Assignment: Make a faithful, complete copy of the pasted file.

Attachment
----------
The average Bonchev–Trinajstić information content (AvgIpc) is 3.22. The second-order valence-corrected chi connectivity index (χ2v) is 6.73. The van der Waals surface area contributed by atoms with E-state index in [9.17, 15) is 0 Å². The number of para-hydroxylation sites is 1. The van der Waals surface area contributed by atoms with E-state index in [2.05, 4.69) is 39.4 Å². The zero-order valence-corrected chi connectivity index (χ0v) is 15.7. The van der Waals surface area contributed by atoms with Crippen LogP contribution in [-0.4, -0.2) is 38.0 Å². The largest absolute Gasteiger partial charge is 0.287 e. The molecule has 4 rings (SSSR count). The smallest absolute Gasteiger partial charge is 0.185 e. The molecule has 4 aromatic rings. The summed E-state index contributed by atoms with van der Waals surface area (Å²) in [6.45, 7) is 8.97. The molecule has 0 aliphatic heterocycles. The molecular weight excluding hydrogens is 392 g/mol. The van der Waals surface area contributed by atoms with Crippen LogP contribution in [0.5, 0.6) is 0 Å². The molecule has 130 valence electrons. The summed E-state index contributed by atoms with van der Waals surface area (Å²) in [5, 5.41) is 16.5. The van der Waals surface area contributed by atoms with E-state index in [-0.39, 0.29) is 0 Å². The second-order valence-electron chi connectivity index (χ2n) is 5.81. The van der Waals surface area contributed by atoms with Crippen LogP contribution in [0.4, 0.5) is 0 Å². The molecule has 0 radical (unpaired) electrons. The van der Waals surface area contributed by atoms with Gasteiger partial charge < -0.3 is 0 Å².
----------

The average Bonchev–Trinajstić information content (AvgIpc) is 3.22. The second-order valence-corrected chi connectivity index (χ2v) is 6.73. The van der Waals surface area contributed by atoms with E-state index in [9.17, 15) is 0 Å². The number of para-hydroxylation sites is 1. The van der Waals surface area contributed by atoms with E-state index in [2.05, 4.69) is 39.4 Å². The zero-order valence-corrected chi connectivity index (χ0v) is 15.7. The van der Waals surface area contributed by atoms with Crippen LogP contribution in [-0.4, -0.2) is 38.0 Å². The largest absolute Gasteiger partial charge is 0.287 e. The molecule has 4 rings (SSSR count). The smallest absolute Gasteiger partial charge is 0.185 e. The molecule has 4 aromatic rings. The summed E-state index contributed by atoms with van der Waals surface area (Å²) in [6.45, 7) is 8.97. The molecule has 0 aliphatic heterocycles. The molecular weight excluding hydrogens is 392 g/mol. The van der Waals surface area contributed by atoms with Crippen LogP contribution in [0.5, 0.6) is 0 Å². The molecule has 130 valence electrons. The summed E-state index contributed by atoms with van der Waals surface area (Å²) in [5, 5.41) is 16.5. The van der Waals surface area contributed by atoms with E-state index in [-0.39, 0.29) is 0 Å². The second-order valence-electron chi connectivity index (χ2n) is 5.81. The van der Waals surface area contributed by atoms with Crippen LogP contribution in [0.4, 0.5) is 0 Å². The molecule has 0 radical (unpaired) electrons. The van der Waals surface area contributed by atoms with Gasteiger partial charge < -0.3 is 0 Å².